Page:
In some cases, "the view has been taken that the liability of a municipality for injuries incurred by reason of icy sidewalks does not extend beyond responsibility for conditions existing within the walk or street. It has been held that a municipality has no inherent power, as a public corporation, to go upon private property outside a highway to remove melting snow and stop the discharge of water from a pipe in order to prevent the accumulation of ice on a sidewalk, since the pipe and the accumulated snow do not constitute a nuisance per se; that such power is not conferred on it by reason of its statutory duty to keep its streets in repair; and that, therefore, it is not liable for injuries sustained by persons slipping on such accumulations of ice on the sidewalk because of its failure to abate such outside conditions." 25 American Jurisprudence, 802, Section 520, citing Udkin v. City of New Haven, 80 Conn. 291, 68 A. 253, 14 L.R.A. (N.S.), 868; Gaylord v. City of New Britain, 58 Conn. 398, 20 A. 365, 8 L.R.A., 752.
Other authorities indicate that a municipality may be chargeable with notice of a potential nuisance due to the flow of water from a drainpipe on an adjoining lot upon a street or sidewalk, if it be shown that recurrently an icy or unsafe condition has been definitely created thereby, as distinguished from a natural accumulation of ice, for such a period of time as to indicate to the authorities of the municipality that such situation has a dangerous aspect and if continued would probably cause injury to pedestrians who use the street or sidewalk. Young v. Town of West Hartford, 115 Conn. 384, 161 A. 523; Beane v. City of St. Joseph, 215 Mo. App., 554, 558, 560, 256 S.W. 1093; Casper v. Sioux City, 213 Ia., 69, 238 N.W. 591; Tremblay v. Harmony Mills, 171 N.Y. 598, 64 N.E. 501; Livingston v. City of St. Joseph, 174 Mo. App., 636, 161 S.W. 304; Carl v. City of New Haven, 93 Conn. 622, 107 A. 502; City of Covington v. Keal, 280 Ky. 237, 133 S.W.2d 49; City of Denver v. Willson, supra. In such cases notice arises from the presence of an unnatural accumulation of ice upon the sidewalk, and not from the physical conditions on the adjacent lot.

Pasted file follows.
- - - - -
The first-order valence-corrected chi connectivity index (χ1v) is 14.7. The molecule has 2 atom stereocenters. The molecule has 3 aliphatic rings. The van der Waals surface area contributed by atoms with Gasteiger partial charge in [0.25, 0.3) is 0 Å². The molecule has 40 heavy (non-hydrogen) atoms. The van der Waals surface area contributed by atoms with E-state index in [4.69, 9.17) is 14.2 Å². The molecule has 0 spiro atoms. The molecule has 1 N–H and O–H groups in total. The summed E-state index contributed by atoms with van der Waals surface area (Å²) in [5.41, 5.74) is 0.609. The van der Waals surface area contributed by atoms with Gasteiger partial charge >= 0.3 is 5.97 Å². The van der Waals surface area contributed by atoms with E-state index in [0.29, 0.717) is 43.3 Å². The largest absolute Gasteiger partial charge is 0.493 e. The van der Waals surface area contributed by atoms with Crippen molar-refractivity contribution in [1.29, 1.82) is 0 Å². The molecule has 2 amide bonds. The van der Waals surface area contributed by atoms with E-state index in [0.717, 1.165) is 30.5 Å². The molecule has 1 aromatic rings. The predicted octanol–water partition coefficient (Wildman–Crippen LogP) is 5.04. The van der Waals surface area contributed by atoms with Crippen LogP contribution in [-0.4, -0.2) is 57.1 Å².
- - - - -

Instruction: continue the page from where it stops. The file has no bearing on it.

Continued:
None of the neighbors and residents on the street at the point of the accident in question, not even the plaintiff himself, who had resided for two years only a block away and who had used the street in going to and coming from his place of business, had seen at any time any ice on the sidewalk as the result of water being thrown thereon by the drainpipe in question. The plaintiff testified on this subject as follows:
"Q. Mr. McCave, how long have you lived at your address prior to the time of the accident? A. I would say about two years as near as I could tell.
"Q. And you made use of Bedford avenue to go to work from your home when you walked? A. I mostly do.
"Q. And you use the east side of Bedford avenue about as much as the west side? A. I would say I did.
"Q. And, I believe you said, if I recall, you had never noticed this drain? A. No, I never had.
"Q. And had you ever noticed any ice in front of this spout down there at 416? A. No.
"Q. You ever notice any water come down out of the drain? A. No, sir.
"Q. And you passed there in winter as well as in summer? A. Yes, sir."
Applying the rule of notice through the presence of ice due to the existence of the drainpipe, as above stated, the evidence does not establish liability against the defendant city, and the court erred in its charge on this subject.
Of course, as stated before, if ice caused by freezing water carried upon the sidewalk through a private drainpipe, remains on the sidewalk for a sufficient period of time to charge the municipality with notice of the dangerous condition of the sidewalk because of such ice, the city might be liable for injuries caused thereby, but that situation is not this case.
The judgment of the Court of Appeals is reversed and final judgment is rendered in favor of the defendant.
WEYGANDT, C.J., TURNER, MATTHIAS, ZIMMERMAN and BETTMAN, JJ., concur.